Zee Media Bureau
New Delhi: While many of the experts continue to debate on decline in human semen quality, a recent study has raised questions about the fertility of 'man's best friend' – dog.
According to the study, fertility of dogs has suffered a massive decline over the past three decades primarily due to environmental contaminants.
"This is the first time that such a decline in male fertility has been reported in the dog and we believe this is due to environmental contaminants, some of which we have detected in dog food and in the sperm and testes of the animals themselves," said lead researcher Richard Lea from the School of Veterinary Medicine and Science, University of Nottingham in Britain.
"While further research is needed to conclusively demonstrate a link, the dog may indeed be a sentinel for humans -- it shares the same environment, exhibits the same range of diseases, many with the same frequency and responds in a similar way to therapies," Lea noted.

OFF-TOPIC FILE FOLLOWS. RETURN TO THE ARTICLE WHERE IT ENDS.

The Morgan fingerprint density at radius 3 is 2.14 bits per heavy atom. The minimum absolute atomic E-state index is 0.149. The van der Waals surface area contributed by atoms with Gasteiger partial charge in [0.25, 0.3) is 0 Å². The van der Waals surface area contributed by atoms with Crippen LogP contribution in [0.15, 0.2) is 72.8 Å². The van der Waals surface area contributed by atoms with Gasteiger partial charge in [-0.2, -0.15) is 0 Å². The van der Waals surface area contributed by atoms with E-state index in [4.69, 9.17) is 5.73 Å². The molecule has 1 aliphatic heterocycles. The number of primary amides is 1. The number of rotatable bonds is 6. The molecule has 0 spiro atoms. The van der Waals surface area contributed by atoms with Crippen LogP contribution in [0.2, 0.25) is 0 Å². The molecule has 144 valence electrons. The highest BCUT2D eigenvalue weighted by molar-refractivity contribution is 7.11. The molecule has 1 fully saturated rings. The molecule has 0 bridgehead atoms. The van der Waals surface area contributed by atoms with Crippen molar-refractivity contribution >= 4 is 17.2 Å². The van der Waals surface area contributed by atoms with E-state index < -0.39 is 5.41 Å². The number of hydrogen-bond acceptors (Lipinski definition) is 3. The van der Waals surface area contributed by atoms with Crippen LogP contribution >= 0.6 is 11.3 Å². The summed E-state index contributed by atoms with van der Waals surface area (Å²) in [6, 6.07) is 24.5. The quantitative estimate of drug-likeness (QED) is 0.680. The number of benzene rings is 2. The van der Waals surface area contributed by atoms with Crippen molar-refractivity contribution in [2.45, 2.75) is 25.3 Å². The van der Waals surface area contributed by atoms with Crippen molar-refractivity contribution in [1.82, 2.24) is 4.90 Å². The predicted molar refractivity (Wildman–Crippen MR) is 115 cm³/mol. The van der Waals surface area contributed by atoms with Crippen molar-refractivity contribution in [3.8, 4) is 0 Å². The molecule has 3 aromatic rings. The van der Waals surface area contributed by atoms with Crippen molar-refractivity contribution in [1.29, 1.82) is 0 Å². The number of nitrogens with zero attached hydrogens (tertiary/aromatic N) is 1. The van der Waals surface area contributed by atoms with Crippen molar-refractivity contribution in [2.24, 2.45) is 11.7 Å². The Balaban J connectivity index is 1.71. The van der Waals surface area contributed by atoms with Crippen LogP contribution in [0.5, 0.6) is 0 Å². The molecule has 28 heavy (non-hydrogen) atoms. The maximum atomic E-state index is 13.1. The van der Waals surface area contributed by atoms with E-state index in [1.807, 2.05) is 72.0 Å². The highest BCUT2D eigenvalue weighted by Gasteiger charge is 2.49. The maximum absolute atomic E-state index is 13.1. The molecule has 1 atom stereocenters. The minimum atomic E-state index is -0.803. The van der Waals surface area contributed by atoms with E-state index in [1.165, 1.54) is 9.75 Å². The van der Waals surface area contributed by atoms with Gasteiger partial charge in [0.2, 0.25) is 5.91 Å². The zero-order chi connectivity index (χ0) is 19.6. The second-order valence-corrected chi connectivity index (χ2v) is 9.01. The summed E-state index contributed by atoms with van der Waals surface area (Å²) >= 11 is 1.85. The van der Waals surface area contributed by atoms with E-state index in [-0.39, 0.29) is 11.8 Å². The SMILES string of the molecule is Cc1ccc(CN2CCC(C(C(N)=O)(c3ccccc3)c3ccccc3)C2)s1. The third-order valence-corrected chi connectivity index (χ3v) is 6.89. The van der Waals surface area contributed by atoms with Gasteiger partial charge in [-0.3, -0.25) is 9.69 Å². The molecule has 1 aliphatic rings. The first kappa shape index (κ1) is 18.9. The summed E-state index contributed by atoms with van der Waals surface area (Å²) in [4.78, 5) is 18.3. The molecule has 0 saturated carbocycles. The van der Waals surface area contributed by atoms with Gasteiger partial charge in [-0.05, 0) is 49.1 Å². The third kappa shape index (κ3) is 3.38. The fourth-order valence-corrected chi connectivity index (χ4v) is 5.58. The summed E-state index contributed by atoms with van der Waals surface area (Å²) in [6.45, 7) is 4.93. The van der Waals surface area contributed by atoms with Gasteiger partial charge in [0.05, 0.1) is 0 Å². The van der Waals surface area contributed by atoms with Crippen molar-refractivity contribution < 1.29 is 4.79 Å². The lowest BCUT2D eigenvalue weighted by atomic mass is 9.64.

The research, published in the academic journal Scientific Reports, found that sperm quality in a population of stud dogs studied over a 26-year period had fallen significantly.
The work centred on five specific breeds of dogs - Labrador retriever, golden retriever, curly coat retriever, border collie and German shepherd -- with between 42 and 97 dogs studied every year.
Semen was collected from the dogs and analysed to assess the percentage of sperm that showed a normal forward progressive pattern of motility and that appeared normal under a microscope (morphology).
Over the 26 years of the study, they found a striking decrease in the percentage of normal motile sperm.
(With IANS inputs)